So far, so good — this looks similar to what I advocated in my own article, though I focused on putting performance measures into private prison contracts (or, in the case of public prisons, making them part of public prison officials’ compensation). What does the author say about why this is better than contracts? (The author also discusses the advantages of her proposal over “social impact bonds”, which I also discussed in my paper as an alternative financing mechanism.) Here’s what she says:

Some academics have argued that the contractual negotiation process is an adequate tool to remedy the ills of privatization. In essence, payment can be conditioned on private prisons meeting certain goals, such as lowering the number of sexual assaults. Unfortunately, this solution has failed to meaningfully reduce recidivism or improve prisoner quality of life.

Contractual agreements have been inadequate for two main reasons: First, contracts tend to be incomplete, and second, there is a lack of adequate oversight. Private prison contracts typically describe the general services sought, but do not dictate how that service should be provided. This latitude may allow private prison companies to take shortcuts in order to provide services at the lowest possible cost. In addition to lack of enforceable terms in contracts, agency capture and political pressure may prevent the government-customer from effectively monitoring compliance. In contrast, the PPR credit shifts the burden of proving satisfactory performance onto the private prison company; while the government-customer sets the benchmarks for acceptable performance, the private prison company must show that it has earned the PPR credit.

Stating that “[c]ontractual agreements have been inadequate” (in the past tense) is a bit problematic: as I discuss in my own article, performance-based compensation has barely been tried. A fairly small performance-based compensation component was recently used in a federal demonstration project at the Taft facility, and the UK has recently started experimenting with the concept. It seems a bit early to declare this a failure.

Moreover, that contracts are incomplete is true — but this is similarly true of the benchmarks that will be written into the author’s proposed tax code. Whatever performance-based measures are used there could be exactly duplicated in a contract: why not instead have a state or federal statute mandating the performance measures and form of performance-based compensation? Such a statute will be just as incomplete as the author’s proposed PPR credit.

And what of monitoring? Because of “agency capture and political pressure”, there may not be effective monitoring. True, but what about the PPR credit system? The author proposes the following third-party system: “For the PPR credit to function effectively, assessments must be conducted by an independent third party who is not subject to capture and who would provide accurate information.” Nice work, if you can get it. Why won’t that independent third party be subject to capture? Alternatively, why can’t that independent third party monitor be written into contracts?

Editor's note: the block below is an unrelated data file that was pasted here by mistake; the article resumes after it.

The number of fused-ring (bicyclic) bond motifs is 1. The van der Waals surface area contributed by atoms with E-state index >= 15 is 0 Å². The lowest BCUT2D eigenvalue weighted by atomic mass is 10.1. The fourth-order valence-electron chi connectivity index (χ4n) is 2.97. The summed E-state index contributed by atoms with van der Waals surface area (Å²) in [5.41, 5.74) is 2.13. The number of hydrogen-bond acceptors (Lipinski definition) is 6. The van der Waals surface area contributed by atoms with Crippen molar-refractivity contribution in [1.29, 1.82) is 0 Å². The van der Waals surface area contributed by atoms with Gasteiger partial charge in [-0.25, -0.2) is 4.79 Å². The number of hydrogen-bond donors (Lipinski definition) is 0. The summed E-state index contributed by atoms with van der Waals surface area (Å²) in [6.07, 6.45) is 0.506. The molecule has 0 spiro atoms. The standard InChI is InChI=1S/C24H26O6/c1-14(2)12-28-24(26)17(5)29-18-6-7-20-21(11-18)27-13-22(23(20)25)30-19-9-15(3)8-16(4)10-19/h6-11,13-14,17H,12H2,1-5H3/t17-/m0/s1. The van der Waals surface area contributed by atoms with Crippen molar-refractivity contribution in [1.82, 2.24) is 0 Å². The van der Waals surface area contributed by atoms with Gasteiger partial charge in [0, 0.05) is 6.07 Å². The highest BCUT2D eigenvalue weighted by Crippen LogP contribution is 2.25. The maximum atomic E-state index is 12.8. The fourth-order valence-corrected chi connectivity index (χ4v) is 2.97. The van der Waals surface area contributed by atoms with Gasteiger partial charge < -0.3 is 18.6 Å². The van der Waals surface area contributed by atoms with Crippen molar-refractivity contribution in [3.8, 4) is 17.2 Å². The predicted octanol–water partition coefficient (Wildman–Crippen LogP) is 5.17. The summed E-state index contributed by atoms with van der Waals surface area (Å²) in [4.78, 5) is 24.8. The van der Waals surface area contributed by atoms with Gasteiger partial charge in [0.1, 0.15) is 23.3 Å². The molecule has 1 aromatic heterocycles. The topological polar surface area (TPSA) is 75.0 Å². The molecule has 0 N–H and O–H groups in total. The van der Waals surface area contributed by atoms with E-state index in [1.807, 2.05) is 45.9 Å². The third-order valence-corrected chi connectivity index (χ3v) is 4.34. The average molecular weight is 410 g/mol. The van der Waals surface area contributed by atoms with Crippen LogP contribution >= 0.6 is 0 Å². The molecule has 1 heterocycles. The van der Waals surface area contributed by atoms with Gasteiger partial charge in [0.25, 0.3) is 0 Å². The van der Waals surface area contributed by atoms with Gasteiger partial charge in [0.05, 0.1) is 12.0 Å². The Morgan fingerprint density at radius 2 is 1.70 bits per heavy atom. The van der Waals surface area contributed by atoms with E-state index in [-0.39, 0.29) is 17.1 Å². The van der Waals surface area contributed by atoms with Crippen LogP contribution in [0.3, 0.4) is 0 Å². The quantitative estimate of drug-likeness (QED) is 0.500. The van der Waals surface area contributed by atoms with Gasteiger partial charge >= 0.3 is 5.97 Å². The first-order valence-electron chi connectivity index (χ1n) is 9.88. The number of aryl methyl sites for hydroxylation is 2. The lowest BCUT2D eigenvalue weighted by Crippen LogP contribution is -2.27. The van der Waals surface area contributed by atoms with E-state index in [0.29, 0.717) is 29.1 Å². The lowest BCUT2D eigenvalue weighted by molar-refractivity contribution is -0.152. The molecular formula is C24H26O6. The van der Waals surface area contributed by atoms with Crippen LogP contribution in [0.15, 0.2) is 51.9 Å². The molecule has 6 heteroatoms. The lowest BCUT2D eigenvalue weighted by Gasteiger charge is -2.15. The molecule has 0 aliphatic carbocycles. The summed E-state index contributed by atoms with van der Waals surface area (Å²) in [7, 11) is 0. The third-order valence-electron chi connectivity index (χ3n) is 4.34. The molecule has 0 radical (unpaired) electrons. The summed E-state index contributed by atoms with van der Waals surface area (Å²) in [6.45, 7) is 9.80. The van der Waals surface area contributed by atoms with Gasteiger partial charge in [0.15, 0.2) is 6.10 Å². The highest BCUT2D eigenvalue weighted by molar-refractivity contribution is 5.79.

This is the lesson of the “incomplete contracts” theory in economics: contracts are usually incomplete because of the pressures imposed by reality, like an inability to perfectly observe, verify in court, describe, or enforce. Changing the locus of regulation from private-prison contracts to tax-code incentives doesn’t solve the problem, unless there’s some reason to believe that the IRS and its third-party monitors are more trustworthy than the federal Bureau of Prisons or state Departments of Corrections. But I didn’t see any discussion of this in the paper.

To my mind, the main advantage (or disadvantage, depending on how you look at it) of a tax-code-based solution is something I hadn’t thought of before. If this is written into the Internal Revenue Code, this means the federal government can incentivize performance even at state private prisons in ways that the states aren’t doing. In fact, even if states are doing performance-based compensation, the federal government can use the tax code to undo state incentives and encourage completely different behavior. Of course, there’s nothing that says this has to be done through the tax code — any subsidy or tax sensitive to performance measures will do. The point is that I had assumed that state agencies would use their contracts with private prison firms to set those firms’ incentives, while the Bureau of Prisons would do the same with the firms it contracts with. But there’s no reason the federal government couldn’t monkey with everyone’s incentives, state or federal. (Whether this would be a good idea is another matter.)

Bottom line: This is an interesting paper on an important topic, which can usefully be read in conjunction with mine. I’m not convinced that the pure private-prison focus is appropriate, nor am I convinced that the tax-code approach is better than the contractual approach, but these are interesting issues to think about.

Sasha Volokh lives in Atlanta with his wife and three kids, and is an associate professor at Emory Law School. He has written numerous articles and commentaries on law and economics, privatization, antitrust, prisons, constitutional law, regulation, torts, and legal history.